Federal contractors have identified most of the main problems crippling President Obama’s online health insurance marketplace, but the administration has been slow to issue orders for fixing those flaws, and some contractors worry that the system may be weeks away from operating smoothly, people close to the project say.
Administration officials approached the contractors last week to see if they could perform the necessary repairs and reboot the system by Nov. 1. However, that goal struck many contractors as unrealistic, at least for major components of the system. Some specialists working on the project said the online system required such extensive repairs that it might not operate smoothly until after the Dec. 15 deadline for people to sign up for coverage starting in January, although that view is not universally shared.
In interviews, experts said the technological problems of the site went far beyond the roadblocks to creating accounts that continue to prevent legions of users from even registering. Indeed, several said, the login problems, though vexing to consumers, may be the easiest to solve. One specialist said that as many as five million lines of software code may need to be rewritten before the Web site runs properly.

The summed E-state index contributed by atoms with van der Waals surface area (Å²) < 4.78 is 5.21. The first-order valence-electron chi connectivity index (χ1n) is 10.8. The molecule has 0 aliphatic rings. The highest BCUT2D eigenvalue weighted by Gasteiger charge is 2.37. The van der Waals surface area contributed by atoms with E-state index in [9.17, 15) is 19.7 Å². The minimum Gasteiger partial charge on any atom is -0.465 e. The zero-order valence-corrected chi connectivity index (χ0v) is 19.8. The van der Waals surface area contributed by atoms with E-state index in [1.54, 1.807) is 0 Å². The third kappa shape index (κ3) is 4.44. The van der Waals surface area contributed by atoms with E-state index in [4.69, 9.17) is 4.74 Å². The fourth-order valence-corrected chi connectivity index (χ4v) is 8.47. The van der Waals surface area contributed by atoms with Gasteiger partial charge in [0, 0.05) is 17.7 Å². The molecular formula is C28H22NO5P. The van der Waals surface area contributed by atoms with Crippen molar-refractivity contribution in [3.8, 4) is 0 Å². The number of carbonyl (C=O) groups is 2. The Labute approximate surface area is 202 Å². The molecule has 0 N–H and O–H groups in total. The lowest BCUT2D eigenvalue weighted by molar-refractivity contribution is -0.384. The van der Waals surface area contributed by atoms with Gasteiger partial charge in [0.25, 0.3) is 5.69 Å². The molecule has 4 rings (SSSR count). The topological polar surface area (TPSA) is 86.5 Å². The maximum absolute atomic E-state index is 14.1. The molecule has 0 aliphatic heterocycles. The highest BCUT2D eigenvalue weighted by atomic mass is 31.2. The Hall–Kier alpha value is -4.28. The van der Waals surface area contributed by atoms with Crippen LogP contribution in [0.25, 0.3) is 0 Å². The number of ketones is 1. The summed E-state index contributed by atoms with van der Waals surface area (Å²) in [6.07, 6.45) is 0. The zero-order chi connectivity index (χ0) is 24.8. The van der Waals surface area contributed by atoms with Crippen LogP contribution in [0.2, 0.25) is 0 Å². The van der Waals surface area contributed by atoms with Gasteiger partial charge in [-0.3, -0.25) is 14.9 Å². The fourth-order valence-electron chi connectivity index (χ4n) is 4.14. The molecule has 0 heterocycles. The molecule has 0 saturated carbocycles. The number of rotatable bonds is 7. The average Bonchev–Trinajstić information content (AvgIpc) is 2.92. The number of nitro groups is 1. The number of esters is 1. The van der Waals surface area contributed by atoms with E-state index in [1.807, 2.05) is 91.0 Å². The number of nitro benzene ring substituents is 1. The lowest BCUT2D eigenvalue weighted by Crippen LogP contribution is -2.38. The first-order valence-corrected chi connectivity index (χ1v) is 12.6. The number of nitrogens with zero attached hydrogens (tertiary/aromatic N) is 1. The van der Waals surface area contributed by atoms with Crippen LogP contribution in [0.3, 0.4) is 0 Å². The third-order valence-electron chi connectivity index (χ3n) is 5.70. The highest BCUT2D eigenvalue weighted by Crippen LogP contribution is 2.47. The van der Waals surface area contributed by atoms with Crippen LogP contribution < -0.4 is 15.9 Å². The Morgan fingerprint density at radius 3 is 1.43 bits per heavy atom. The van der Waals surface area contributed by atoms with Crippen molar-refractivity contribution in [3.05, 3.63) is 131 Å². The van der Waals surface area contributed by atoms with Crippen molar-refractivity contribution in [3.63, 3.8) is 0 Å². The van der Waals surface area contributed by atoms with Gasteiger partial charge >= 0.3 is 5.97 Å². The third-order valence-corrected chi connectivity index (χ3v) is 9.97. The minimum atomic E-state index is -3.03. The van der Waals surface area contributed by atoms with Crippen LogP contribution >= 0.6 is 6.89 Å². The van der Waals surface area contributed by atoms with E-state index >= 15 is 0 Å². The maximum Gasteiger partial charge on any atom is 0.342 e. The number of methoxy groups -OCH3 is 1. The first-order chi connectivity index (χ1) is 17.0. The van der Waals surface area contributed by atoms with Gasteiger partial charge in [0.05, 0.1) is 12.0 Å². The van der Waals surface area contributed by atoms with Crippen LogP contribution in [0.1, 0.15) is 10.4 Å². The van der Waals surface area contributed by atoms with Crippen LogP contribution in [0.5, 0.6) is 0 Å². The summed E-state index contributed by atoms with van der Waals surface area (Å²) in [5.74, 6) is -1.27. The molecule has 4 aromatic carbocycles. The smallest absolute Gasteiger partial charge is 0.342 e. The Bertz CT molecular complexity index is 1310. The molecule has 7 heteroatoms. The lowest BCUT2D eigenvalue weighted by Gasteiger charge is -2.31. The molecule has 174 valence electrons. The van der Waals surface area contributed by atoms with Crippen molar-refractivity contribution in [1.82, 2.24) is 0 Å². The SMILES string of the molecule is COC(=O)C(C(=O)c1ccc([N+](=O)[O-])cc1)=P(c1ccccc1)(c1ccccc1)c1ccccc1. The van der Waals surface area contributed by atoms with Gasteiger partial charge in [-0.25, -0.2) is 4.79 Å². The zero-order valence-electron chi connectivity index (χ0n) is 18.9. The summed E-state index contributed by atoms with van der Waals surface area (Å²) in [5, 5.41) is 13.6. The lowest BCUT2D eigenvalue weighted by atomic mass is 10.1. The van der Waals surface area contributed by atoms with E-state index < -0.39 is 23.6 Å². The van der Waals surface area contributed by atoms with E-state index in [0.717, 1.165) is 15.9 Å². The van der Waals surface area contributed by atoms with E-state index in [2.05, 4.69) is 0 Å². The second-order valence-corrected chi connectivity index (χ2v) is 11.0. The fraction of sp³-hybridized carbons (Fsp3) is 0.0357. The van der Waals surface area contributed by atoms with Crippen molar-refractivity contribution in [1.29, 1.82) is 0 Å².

“The account creation and registration problems are masking the problems that will happen later,” said one person involved in the repair effort.
The scrambling underscores the pressures on the administration to fix what is widely viewed as the president’s biggest domestic achievement. Millions of Americans have spent countless hours in frustration trying to use the federal Web site, healthcare.gov, and its extensive problems have become a political crisis for the administration, providing new opportunities for Republicans who want to roll back the health care law.
Over the weekend, officials sought to counter pronouncements of failure by announcing that almost half a million people have submitted applications for health insurance through the federal and state marketplaces, about half of them through state exchanges. But officials declined to say how many have actually enrolled in insurance plans, and executives from insurance companies, which receive the enrollment files from the government, say their numbers have been low. The enrollment period ends March 31; those who go without coverage may be subject to fines. . .